Police and Crime Commissioner survey support for traffic law enforcement—Have your say

Police and Crime Commissioners (PCCs) across England and Wales want to hear from you. Their new survey asks about  traffic law enforcement, and the perceived need and support for increasing Fixed Penalty Notices (FPN) with some of the revenue raised reinvested into road safety.

Alison Hernandez, the Police and Crime Commissioner for Devon and Cornwall, and the Isles of Scilly has the lead on road safety for PCCs. She expects the public response to support greater enforcement, with the survey findings to be included in the PCC response to DfT’s consultation on Roads Policing.

Action Vision Zero (AVZ) welcomes this survey and the chance to argue for more investment in traffic law enforcement. Safe behaviours and enforcement are a key call for AVZ. Whilst increased road segregation is coming, there will always be large sections of the road network that are shared. As our society walks and cycles more, even more enforcement will be needed to reduce the risk posed to these vulnerable road users.

Do you feel safe?

The survey asks if people feel safe on the roads where they live. It is good to see this being asked. Too often it is only the quantity of death and injury that seems to matter. Perception of safety is important if more are to walk and cycle. People feeling safe is one of the 10 indicators for Healthy Streets, an approach introduced and adopted in London.

How often do you witness traffic offences?

Do you see traffic violations on a daily basis, more or less frequently?

Whilst the Department for Transport (DfT) conducts national surveys on such offences as speeding, mobile phone use and seat belt use, and government crime surveys ask about drink and drug driving offending, there are no estimates of the frequency of careless or dangerous driving.

It has been several years since Rachel Aldred reported the findings of her Near Miss project where cyclists reported their experience of non-injury incidents. The average reported was almost two near misses an hour with one in seven “very scary”. Note—the PCC survey is asking people about traffic offences in general, even if they were not threatened by the offence.

Want more enforcement?

The survey asks about demand for more traffic law enforcement. Given the decrease in enforcement by police officers (typically termed “officer detected sanctions”) over the past decade, this is likely to be high. In their recent report, Roads Policing—Not Optional, Her Majesty’s Inspectorate of Police, Fire and Rescue Service (HMICFRS) revealed that annual police expenditure on roads policing in England and Wales had dropped by 34% between 2012/13 and 2019/20, which equates to a fall of approximately £120 million.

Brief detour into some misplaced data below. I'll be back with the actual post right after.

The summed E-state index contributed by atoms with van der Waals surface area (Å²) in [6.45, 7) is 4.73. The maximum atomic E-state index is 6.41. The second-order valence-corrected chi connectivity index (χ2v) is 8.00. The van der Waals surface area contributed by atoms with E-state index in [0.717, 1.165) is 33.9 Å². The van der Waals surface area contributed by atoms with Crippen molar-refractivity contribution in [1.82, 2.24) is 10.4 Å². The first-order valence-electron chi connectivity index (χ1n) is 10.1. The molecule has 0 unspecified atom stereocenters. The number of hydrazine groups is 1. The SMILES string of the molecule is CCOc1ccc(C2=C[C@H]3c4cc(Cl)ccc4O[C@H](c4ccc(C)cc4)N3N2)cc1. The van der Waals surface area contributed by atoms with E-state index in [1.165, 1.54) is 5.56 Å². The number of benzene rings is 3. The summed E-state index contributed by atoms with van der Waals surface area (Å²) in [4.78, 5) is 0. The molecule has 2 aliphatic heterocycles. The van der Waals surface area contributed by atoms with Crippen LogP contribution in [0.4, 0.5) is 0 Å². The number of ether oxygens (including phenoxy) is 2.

More enforcement is needed. Road deaths have not decreased since 2010 and vehicle speed compliance remains a problem. DfT  has just published its annual estimates of motor vehicle speeds. This shows when given the chance, over half of drivers (54%) will exceed the 30mph speed limit. This is not decreasing.

Should FPNs (Fixed Penalty Notices) be increased?

The survey asks if other motoring FPNs (now £100), including that for speeding, should be made the same as the FPN for mobile phone use whilst driving (£200).  

Our current system is neither fair nor logical. Penalties should increase with repeat offenders. But they don’t at present.

First time offenders (apart from extreme cases) are offered a chance to attend a National Driver Offender Retraining Scheme (NDORS). This course will cost them around £100 with the online courses (due to coronavirus) costing slightly less. So, no real increase in penalties at present for repeat offenders.

Drivers can offend five times – four FPNs after an NDORS course – before the penalty really increases with the threat of disqualification. That is not good enough. Penalties should increase sooner and sharper in order to deter re-offending.

Extending the £200 FPN to the other motoring offences would raise almost another £100 million. This could greatly help return the level of spending on roads policing to earlier levels and pay for other road safety measures.

Should some of the revenue raised be reinvested into road safety, including more enforcement?

At present, none of the money raised by FPNs goes back to the police. It all goes to the Treasury. This allows traffic law enforcement to be painted simply as a revenue raiser, undermining its perceived legitimacy.   

Enforcement has a cost and who better to pay, than the offenders.

Have your say—PCCs and DfT need to hear from you

This survey is short and easy to complete.  Please help the PCCs convey the strong community support for increased traffic law enforcement and safer roads with the revenue coming from traffic offenders.

Walking and cycling needs to increase, so should the state’s ability to protect these vulnerable road users from harm. This was true even before the coronavirus epidemic but has become even more urgent since.

Survey closes 30th September and can be found here.

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